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Orchid is built on top of Google Guice for dependency injection, and there really isn't anything that cannot be extended. A basic knowledge of Guice might be helpful for more advanced customization, but a basic explanation here will certainly be enough to get started writing basic plugins.

Dependency Injection

"Dependency Injection" (often shortened to DI) is a fancy term for a rather simple concept. To understand DI, lets look at a pretty standard example: logging. It is typical for an application to log information like the following snippet:

public class LoggerExample {
    private final Logger logger;
    public LoggerExample() {
        this.logger = LoggerFactory.getInstance();
        this.logger.log("Hello World"); 

This is commonly known as the Factory Pattern, and it has some issues. The most obvious issue is that the LoggerExample is tied to exactly one type of Logger, so it becomes difficult to swap that implementation out. Sure the implementation can be changed within the factory body, this becomes much more difficult if the Logger required other conditions to be set up before it can be created.

Dependency Injection allows us to instead set up our class such that the Logger is passed directly to its constructor.

public class LoggerExample {
    private final Logger logger;
    public LoggerExample(Logger logger) {
        this.logger = logger;
        this.logger.log("Hello World"); 

Now, the burden of creating the Logger is up to another class, and the LoggerExample's only job is to simply use the logger given to it. This makes it easier to test, but also gives consumers of the LoggerExample class information about what it does without looking at its source, namely that it is going to log something.

Now at its heart, DI is a concept and not tied to any particular framework. You could actually just set up all your classes to receive dependant objects in their only constructor and never need to set up a full framework, but this quickly gets too cumbersome as the project size grows and changes over time. So while it is possible to implement DI without a full framework, it is much more common to use a framework like Spring or Guice to do the hard work for you.

That being said, Orchid is based on Guice, which has several advantages over Spring:

  1. Guice is smaller and more lightweight than Spring
  2. Guice has a much quicker startup time
  3. Spring is tailored very heavily for web applications and the Servlet lifecycle, but Guice is designed to work for any application. Since Orchid is not a web application, much of what is included in Spring by default is not needed.

Guice Module Registration

Nearly everything in Orchid is set up using dependency injection similar to as shown above, using Guice as the DI framework. But in order for Guice to know how to construct the dependencies that are injected, we need to tell Guice what classes can be used in our dependency graph. We do this by creating modules which instruct Guice on how to set this up for us.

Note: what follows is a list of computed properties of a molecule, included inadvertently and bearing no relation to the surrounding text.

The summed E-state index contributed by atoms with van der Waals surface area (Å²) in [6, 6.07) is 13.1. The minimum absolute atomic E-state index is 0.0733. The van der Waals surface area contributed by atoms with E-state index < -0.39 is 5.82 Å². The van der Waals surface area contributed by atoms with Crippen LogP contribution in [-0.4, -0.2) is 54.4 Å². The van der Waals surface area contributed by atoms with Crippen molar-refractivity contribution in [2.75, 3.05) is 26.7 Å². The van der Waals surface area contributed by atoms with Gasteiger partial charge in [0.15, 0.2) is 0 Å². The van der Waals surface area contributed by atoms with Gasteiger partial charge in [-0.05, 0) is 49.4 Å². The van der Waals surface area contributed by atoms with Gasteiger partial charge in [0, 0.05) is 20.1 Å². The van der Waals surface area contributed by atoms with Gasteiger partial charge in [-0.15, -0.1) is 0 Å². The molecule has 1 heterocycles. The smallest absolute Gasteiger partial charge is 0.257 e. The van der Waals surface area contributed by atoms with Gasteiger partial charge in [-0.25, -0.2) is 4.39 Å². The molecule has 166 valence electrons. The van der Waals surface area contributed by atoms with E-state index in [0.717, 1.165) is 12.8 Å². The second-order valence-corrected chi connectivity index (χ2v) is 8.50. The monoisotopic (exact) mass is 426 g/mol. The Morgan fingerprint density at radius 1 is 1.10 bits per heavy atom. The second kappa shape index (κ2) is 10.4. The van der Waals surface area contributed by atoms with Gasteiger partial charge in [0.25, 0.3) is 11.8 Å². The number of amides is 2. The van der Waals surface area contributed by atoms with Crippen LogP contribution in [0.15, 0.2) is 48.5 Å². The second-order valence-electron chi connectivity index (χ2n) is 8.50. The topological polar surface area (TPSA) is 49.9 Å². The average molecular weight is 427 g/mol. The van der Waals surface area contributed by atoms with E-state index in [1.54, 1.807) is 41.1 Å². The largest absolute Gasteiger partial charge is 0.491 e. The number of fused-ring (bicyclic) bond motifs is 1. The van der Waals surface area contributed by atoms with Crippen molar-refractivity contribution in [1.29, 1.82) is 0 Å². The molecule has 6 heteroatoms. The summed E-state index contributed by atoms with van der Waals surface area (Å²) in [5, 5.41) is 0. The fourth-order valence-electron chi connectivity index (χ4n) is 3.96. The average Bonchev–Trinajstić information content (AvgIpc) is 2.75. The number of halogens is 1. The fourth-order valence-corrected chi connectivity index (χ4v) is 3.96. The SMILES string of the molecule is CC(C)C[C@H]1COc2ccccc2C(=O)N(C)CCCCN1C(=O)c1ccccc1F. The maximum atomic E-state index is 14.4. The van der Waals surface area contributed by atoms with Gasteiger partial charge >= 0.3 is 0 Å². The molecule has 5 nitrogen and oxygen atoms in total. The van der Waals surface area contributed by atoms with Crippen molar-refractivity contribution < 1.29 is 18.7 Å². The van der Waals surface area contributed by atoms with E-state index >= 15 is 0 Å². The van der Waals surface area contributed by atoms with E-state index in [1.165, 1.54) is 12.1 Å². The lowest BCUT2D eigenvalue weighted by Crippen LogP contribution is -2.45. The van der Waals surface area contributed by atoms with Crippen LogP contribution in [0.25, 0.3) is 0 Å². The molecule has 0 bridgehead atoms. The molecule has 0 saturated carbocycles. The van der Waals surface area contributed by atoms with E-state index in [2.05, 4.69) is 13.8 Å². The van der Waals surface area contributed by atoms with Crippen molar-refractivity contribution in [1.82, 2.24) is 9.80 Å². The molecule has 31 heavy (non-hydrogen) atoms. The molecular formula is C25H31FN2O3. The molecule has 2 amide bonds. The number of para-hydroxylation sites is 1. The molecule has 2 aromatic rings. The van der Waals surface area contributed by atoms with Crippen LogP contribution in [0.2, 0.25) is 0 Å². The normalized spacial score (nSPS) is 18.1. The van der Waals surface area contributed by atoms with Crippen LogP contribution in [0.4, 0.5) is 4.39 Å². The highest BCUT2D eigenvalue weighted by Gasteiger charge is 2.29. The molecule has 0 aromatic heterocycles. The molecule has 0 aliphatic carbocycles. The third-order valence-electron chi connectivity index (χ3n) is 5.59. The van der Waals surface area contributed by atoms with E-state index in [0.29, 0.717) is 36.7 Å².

When Orchid is first started, it scans the classpath, looking for all classes that implement the Guice Module interface, collect them all together, and then pass them all to Guice for the actual injection. So simply including a dependency in your build.gradle which has a Module in it is enough for Orchid is add it to the Orchid build.

public class CustomModule extends OrchidModule {

    protected void configure() {
        addToSet(OrchidGenerator.class, CustomGenerator.class);

You should generally have your modules extend OrchidModule rather than using the default Guice AbstractModule class, because it offers a few extra conveniences more useful for Orchid, and is itself a child class of AbstractModule. That being said, Orchid auto-registers any class that implements the Guice Module interface, so either can be used just as easily.

Looking at the module above, you'll need to override the configure(), and in that method you will set up your bindings. There are two types of bindings you will commonly use for Orchid: binding concrete implementations to abstract classes or interfaces, which is what is how Guice is typically used, and adding implementations to sets. The second is by far the most commonly used binding in Orchid, and if you are building your own extendible interfaces, should almost always be the preferred way to set up your bindings. Both of these are described below.

Simple Bindings

The bind() method takes an abstract class, and assigns a specific implementation class to it. Instances of this class should always request injection of the abstract class, so that Guice can handle providing the concrete implementation, changing it if necessary.